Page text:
New tax cuts as defined in the 2017 Tax Cuts and Jobs Act “…were poised to rip federal incentives to buy a new home…” out from underneath housing consumers’ feet.

In a letter to Congress, the National Association of REALTORS® (NAR) continued on November 2017 that, “…the direct result of these changes would be a plunge in home values across America in excess of 10%, and likely to be more in higher cost areas.”

Has this dire prediction come to fruition? Not yet…so far anyway…according to an article by Jim Tankersley, a tax and economics reporter, published in the New York Times on September 2.

Certainly the new tax law reduces incentives for homeownership by diluting the value of mortgage deductions from $1M to $750,000, capping state and local taxes including property taxes to $10,000 and reducing the number of payers who claim mortgage interest deductions on income taxes by doubling the size of standard deductions to $24,000 for married payers and $12,000 for single payers.

But…have these changes plunged the housing market during the last 9 months? No. The median home price sold for an increase of nearly +6% in June 2018 over June 2017, according to data from Zillow. This increase in median home price happened despite steadily rising interest rates by the Federal Reserve…rates that usually dampen prices by pushing up the costs of borrowing for homebuyers.

Aaron Terrazas, senior economist with Zillow, acknowledged however, that effects from the SALT (state and local tax including property taxes) changes have touched buyers and sellers in high tax states but that those effects were “small.” Some markets, such as NYC’s Manhattan, fell -1.1% from a year earlier, according to StreetEasy’s senior economist Grant Long, but that tax policy isn’t driving the trend…”it’s good old fashioned supply and demand.”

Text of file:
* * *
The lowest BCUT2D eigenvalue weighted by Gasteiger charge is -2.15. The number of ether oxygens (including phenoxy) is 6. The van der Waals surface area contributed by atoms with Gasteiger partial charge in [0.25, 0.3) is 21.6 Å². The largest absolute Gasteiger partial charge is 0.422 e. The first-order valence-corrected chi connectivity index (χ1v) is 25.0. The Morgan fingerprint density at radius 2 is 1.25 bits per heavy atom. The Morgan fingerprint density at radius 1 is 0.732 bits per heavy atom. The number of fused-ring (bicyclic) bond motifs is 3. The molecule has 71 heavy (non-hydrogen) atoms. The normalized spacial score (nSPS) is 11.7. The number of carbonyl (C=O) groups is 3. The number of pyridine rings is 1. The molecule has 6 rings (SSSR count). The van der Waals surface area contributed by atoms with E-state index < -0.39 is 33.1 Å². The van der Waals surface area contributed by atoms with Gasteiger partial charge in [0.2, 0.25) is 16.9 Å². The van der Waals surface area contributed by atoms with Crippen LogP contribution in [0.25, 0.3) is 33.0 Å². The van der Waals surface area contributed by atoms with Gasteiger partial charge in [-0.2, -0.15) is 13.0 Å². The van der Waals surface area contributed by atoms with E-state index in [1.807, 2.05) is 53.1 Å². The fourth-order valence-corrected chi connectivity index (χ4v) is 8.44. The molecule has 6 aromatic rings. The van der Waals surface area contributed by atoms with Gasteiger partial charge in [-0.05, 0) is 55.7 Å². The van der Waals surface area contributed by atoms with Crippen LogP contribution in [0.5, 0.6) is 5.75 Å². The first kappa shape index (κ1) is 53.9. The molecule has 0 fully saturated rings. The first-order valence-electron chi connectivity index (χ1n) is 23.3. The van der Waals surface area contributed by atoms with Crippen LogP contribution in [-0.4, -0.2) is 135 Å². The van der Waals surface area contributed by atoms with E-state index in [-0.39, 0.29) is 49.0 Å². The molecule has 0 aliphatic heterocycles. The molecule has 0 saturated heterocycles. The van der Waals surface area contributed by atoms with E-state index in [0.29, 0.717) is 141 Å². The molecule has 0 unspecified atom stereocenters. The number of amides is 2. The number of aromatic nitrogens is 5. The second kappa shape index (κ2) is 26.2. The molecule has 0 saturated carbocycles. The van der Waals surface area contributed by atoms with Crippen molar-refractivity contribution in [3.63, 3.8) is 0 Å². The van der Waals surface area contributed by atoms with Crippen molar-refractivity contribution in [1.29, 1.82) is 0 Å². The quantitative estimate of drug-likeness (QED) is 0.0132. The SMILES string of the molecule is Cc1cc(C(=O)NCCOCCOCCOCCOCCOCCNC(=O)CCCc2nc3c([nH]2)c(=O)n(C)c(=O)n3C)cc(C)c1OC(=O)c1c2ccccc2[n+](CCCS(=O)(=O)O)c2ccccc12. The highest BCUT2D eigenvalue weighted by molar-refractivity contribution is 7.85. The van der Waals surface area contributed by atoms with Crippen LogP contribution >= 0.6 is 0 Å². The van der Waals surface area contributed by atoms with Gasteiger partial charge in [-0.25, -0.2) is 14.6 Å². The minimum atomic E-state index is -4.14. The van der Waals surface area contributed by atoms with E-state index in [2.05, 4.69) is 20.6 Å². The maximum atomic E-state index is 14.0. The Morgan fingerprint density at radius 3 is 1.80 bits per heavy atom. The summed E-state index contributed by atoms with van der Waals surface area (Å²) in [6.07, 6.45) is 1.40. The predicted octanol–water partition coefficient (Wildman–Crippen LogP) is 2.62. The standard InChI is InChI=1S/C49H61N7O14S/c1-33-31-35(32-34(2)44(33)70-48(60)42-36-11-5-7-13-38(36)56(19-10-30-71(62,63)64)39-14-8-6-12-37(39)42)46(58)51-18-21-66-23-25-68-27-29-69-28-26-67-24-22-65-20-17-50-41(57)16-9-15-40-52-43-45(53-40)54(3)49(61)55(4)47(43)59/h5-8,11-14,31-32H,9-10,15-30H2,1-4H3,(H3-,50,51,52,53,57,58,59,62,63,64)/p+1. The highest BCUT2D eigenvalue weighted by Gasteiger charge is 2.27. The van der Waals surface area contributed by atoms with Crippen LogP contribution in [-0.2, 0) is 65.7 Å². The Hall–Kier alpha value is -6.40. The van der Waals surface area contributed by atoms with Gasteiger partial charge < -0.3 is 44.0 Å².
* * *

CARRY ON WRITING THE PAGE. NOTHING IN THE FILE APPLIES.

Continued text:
On the other hand, prices in San Jose continue to skyrocket all the while Silicon Valley residents tend to be heavy users of the SALT deduction.

Tankersley pointed out that benefits from the tax act may offset diminished federal bome buying subsidies.   Millennials may now be able to enter the housing market due to the growing economy and due to direct savings  from larger paychecks and lower earnings taxes.

All of this is said (and written) with extreme caution. Tankersley wrote that economists worry that changes in the tax laws may have a larger effect on the economy as a whole, not just the housing economy. “When housing inventory becomes more plentiful or when income growth slows, consumers may worry more about tax preferences when making buying/selling decisions.”

A quote from Lawrence Yun, chief economist with NAR, wrapped up Tankersley’s article. “…A dent in home prices will show up, over time. But when is that time? One year? Two years? Three years? Not if there is a dent in home prices but when. This is the real question.”

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